For the moment, make sure you Limit to Hosts ‘localhost’, do not user 127.0.0.1 or % wildcard, for any reason, this does not work, and it is not safe either. Set the Authentication Type to Standard, which is what you need for host based authentication.
When done, press Apply, and when it is processed and registered, go to ‘Schema Privileges’ Tab. Where you will select the schema you created for WP and grant all privileges to that schema only.
Click OK, and the check all privileges check boxes. Make sure to check the ‘GRANT OPTION’ check box as well or WP will not work.
Once this is done… your are ready to install WordPress.
Step 3. Installing WordPress on your Local Environment
I am assuming you know how to use the FTP Client and how to download the files, if not check this tutorial or using FileZilla. Once these is done and if you kept the credentials the same as it was in the previous installation, you do not need to do anything else. But if you are going to use Microsoft IIS (Internet Information Services) Server on Windows as the local server you need to grant WordPress writing privileges only to it’s directories, most importantly the /wp-content/uploads. If you are in Apache you can skip to Step 3.
To grant updating and writing authorization to WordPress from the Dashboard, so you can be able to install plugins and make updates, you have to grant this privileges as follow. Locate the WordPress directory and right click for the option menu and select ‘Properties’.
On the Security Tab, click on Edit and add two user, one at a time, IUSR and IIS_IUSRS, and set permissions to Full Control if available or select Modify, Write and Read & Execute:
Hit Apply or OK if you are done.
Warning: This will expose your IIS Server as it expose any Web Server to WordPress, which means, you need to understand web security threat issues. If you think you are safe because you use Linux or Mac OS X, you are fried, read this… No one is exempt of cyber attacks, so take all measures possible to avoid being exposed or attacked.
UPDATE: If you still have some problems trying to update or install plugins with a Fatal Error saying it couldn’t find an SSL certificate of the sort, download the Mozilla certificate here (right click and save as), save it anywhere you want. If you have your PHP Manager for IIS… would look something like this
Double click it, and look for the php.ini file link:
If you don’t, create a phpinfo.php file and save it somewhere inside your local website with the following code:
<?php echo phpinfo(); ?>
Navigate to the php file you just created in the browser and check the location of the php.ini file IIS is reading to render PHP.
The location of your php.ini file might be in a different location, once you spot it, look for the file and run your favorite text editor as administrator, and open the php.ini file.
Then look for the curl.cainfo statement, uncomment it and add the URL where you saved the cacert.pem for example:
Remember to enter the location where you saved your file, the image above it is just an example.
Save it and restart IIS, normally changes made on the setting file is automatically populated when using PHP Manager, but just in case reset, I prefer to do it on PowerShell, it’s as simple as typing iisreset:
Remember to run powerShell as administrator. Now you should be able to get rid of the pesky Fatal Error.
Now that you have your data storage synchronized and the new instance of WordPress installed in your local folder, let’s update the domain the hard way… But if you prefer skip to the easy way on Step 5.
Step 4: Understanding and Executing String Replacement on SQL. Updating the URL the Hard way.
As in many developing languages, SQL let you replace a string with another string by using the REPLACE() method or function. How it works is as follow:
UPDATE `table` SET `column_to_be_affected` = REPLACE(`column_to_be_affected` , 'http://current_url', 'http://newurl') WHERE `column_to_be_affected` LIKE '%http://current_url%';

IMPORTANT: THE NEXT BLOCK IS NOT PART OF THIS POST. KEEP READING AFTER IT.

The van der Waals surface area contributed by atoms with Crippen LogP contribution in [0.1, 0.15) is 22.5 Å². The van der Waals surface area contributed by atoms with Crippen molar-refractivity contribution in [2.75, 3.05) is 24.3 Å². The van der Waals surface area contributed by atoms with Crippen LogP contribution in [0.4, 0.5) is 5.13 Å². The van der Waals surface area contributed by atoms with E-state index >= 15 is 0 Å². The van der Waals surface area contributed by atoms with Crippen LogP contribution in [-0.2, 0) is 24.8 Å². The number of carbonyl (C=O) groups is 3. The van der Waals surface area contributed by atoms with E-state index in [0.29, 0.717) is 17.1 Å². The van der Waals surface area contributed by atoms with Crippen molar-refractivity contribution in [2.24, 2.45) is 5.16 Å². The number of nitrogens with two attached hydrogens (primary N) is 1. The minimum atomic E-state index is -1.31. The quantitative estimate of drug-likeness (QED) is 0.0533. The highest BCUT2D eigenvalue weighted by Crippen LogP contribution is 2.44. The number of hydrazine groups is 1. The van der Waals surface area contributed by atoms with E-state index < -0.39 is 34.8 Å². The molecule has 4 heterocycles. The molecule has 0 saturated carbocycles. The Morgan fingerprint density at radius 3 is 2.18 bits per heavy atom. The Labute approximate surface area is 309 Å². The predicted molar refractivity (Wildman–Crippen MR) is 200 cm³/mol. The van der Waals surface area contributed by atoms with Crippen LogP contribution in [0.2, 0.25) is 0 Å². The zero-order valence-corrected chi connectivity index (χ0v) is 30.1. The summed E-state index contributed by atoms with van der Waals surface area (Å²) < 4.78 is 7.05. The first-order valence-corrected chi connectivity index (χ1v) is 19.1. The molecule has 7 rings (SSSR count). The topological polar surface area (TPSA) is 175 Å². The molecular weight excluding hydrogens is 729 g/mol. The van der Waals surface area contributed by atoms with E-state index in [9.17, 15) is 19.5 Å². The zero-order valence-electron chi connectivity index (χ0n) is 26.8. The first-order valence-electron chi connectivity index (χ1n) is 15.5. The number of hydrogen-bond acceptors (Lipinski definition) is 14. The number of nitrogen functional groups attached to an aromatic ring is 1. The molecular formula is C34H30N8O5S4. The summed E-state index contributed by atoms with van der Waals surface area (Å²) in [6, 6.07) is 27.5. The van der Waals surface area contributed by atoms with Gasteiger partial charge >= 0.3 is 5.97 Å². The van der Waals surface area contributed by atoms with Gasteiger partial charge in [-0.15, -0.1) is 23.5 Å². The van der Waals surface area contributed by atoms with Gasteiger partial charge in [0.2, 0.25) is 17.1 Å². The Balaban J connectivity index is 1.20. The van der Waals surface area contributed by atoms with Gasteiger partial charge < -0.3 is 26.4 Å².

This statement has to be executed on the OPTIONS database, by default
wp_options. Also, you might want to execute it on other tables if you have links pointing to the old url, for example: wp_comments, wp_posts, wp_links. But let me warned you, make sure you replace the url that start with ‘http://’ prefix, if not you will be replacing other things you might not expect, like emails. So be careful.
Once you have executed this successfully on your localhost is time to do the same in your hosting. (Again, you need access to PHPMyAdmin or the ability to import data into your production server to do this. If not, the hosting administrator have to do it for you.)
Step 5: Updating the URL the easy way.
In your favorite text editor (Notepad++, Brackets, Visual Studio Code) or IDE (Netbeans or Visual Studio Community), my favorites being Notepad++, Brackets and Netbeans*, although Visual Studio Code has a neat integration with GitHub versioning.
Open your theme function file, normally ‘functions.php’ and enter the following statements before every other statement:
Obviously, replace http://domain_location with your new DNS or URL location. Save the changes and run the WordPress web application once. That’s it, just make sure the home button link and other links reflect the new location. You can to this by logging in to the administrative area, if you are taken to the old domain, changes are not reflected. Go back to the local instance or the new domain, refresh the page with function key five (F5). If still nothing happens, clear your browser cache.
If still this does not do it, you might need to go the hard way, try by adding the following line into your wp-config.php file, located in the root directory of WordPress:
Same as with the function file, you will replace the http://domain_location with your actual location, if is your localhost would be “http://localhost” or “127.0.0.1”, assuming you left everything set as default.
If none of these methods work, unfortunately you will have to go the hard way. Sorry.
Well, that’s all. What make this tutorial longer was moving your WordPress to a new domain or creating a testing environment. Of course, I am not dealing with specific challenges that you can find installing WordPress under IIS or Xampp, neither installing MySQL, Apache/IIS and PHP on your test environment. There are plenty tutorials around to accomplish this tasks.
But it is simple to update the URL path if it is just changing the directory under the same domain.